London mayor warns of threat to city from climate emergency

Sadiq Khan will urge the government to help make London greener, fairer and more prosperous

City of London Mayor Sadiq Khan. PA
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London Mayor Sadiq Khan is warning that time is running out to act on the climate emergency, which will have devastating effects on the city.

Mr Khan will say in a speech on Thursday that the capital is at a crossroads.

He will be speaking before key UN climate talks, Cop26, in Glasgow and the expansion of London’s ultra-low emission zone to limit traffic pollution, and as a new environment bill goes through Parliament

Mr Khan will say that the climate emergency remains one of the biggest threats the world faces.

He will launch a London-wide environmental campaign to raise awareness of the crisis.

An analysis suggests that rising temperatures could make the city's Tube unbearably hot for more than a month each year.

A quarter of London’s rail stations are now at high risk of flooding, and this summer parts of the city were hit by flash floods.

Hackney, Hammersmith and Fulham, Islington, Brent, Tower Hamlets and Newham are the boroughs at particularly high risk of flooding and overheating, mapping has shown.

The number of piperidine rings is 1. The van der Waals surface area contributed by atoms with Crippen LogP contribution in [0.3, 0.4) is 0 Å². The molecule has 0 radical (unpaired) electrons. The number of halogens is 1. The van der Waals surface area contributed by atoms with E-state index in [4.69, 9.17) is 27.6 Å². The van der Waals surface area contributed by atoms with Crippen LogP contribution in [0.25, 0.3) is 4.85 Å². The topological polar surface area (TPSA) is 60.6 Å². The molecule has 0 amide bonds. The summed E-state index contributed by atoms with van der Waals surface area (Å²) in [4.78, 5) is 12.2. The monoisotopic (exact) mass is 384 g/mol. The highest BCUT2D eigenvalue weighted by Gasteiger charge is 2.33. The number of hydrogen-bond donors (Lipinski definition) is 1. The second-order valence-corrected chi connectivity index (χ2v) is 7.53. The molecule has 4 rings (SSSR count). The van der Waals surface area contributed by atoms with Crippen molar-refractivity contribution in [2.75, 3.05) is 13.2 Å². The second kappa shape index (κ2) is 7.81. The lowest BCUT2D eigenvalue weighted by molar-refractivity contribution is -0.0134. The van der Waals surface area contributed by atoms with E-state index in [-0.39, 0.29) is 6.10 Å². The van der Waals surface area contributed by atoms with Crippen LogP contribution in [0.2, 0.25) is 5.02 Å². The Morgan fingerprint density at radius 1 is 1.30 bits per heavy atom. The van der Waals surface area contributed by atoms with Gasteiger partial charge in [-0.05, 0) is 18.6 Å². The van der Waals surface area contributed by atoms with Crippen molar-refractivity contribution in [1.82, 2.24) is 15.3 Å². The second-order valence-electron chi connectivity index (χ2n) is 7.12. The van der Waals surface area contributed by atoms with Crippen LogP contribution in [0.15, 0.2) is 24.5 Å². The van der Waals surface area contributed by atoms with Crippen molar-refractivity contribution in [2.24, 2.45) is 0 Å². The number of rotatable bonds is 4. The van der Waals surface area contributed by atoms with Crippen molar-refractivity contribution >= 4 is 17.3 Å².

A City of London analysis also shows one in five schools, and nearly half of London’s hospitals, are at risk of flooding, and 200,000 homes and workplaces are at medium or high risk.

According to new World Health Organisation guidelines for limits to air pollution, issued on Wednesday, all children in London attend schools with toxic air, officials said.

“We either take bold action now or face the consequences, with catastrophic impacts on our environment, the air we breathe and the climate," Mr Khan will say in his speech at the Barbican Centre.

“I’m determined for London to be a world leader in tackling the twin dangers of air pollution and the climate emergency so that we can deliver a brighter future for London, one that’s greener, fairer and more prosperous for everyone.”

He has committed to making London a zero-carbon city by 2030, and is expanding the ultra-low emission zone to stop children breathing toxic air.

“But I can’t do it all alone," Mr Khan will say. "That’s why today I’m launching my city-wide campaign to inspire all Londoners – individuals, businesses and communities – to take action.

“I also want to work with the government to unlock the powers and funding needed to meet our targets, which will help to deliver national targets too.”

Updated: September 22, 2021, 11:01 PM